A scam that uses spoofed e-mails from well-known companies to direct consumers to fraudulent Web sites, where victims unknowingly submit sensitive information directly to scammers. The e-mail’s message usually sounds urgent and falsely claims that the recipient needs to update or verify his or her account to remedy a problem.
Stands for Personal Identification Number. A PIN is issued with your debit or credit card so that you can withdraw money from ATMs. Don’t forget it and, to help prevent fraud, keep it secret. A PIN should be memorized, never written down and never disclosed to anyone else.
A common benchmark for consumer and business loans set by banks, usually at a level 3 percentage points higher than the Fed Funds rate. The rate given to consumers on their loans is often determined as the prime rate plus a certain percentage, which represents the lender’s assessment of the risk in lending, plus its profit margin.
Random generated payment
A quick and easy method of expediting the external account verification process that is required when either registering an external bank account, or funding a new Nationwide Bank account. The process requires verification of two small payments made to an external account, and it is a process that results in faster access to funds.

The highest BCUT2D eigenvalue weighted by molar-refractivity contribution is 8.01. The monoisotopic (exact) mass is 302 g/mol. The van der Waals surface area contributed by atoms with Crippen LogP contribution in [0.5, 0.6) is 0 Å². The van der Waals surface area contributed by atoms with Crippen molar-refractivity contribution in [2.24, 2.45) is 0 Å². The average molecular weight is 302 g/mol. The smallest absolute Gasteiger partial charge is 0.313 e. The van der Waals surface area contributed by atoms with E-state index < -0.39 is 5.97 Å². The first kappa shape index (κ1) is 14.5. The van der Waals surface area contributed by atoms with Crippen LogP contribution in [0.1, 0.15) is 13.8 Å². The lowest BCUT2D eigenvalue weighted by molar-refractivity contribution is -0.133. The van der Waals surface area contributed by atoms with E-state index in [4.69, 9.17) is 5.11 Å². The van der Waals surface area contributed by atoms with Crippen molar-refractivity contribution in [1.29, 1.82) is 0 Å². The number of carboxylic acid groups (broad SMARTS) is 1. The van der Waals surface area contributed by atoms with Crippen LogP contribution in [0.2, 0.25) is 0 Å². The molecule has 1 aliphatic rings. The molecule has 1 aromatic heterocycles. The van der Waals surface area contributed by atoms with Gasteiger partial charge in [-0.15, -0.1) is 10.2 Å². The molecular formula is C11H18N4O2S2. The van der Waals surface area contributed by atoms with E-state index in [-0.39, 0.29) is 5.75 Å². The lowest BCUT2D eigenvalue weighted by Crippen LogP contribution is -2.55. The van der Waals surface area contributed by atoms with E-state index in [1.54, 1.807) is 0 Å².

The profit earned on an interest bearing account, expressed as an annual percentage yield.
The first nine numbers that appear at the bottom of a check to identify the financial institution. Nationwide Bank’s routing number is 044072324.
An account against which collateral or other security is held.
Fees charged to customers for specific services or as a penalty for not meeting certain requirements such as insufficient funds in a checking account. Returned or “bounced” check charge. Also referred to as an NSF or non-sufficient funds fee. The amount of money charged to an account holder whose account has insufficient funds available to pay the check, which is returned to the party who cashed it unpaid. (The bank did not advance the funds to cover check.)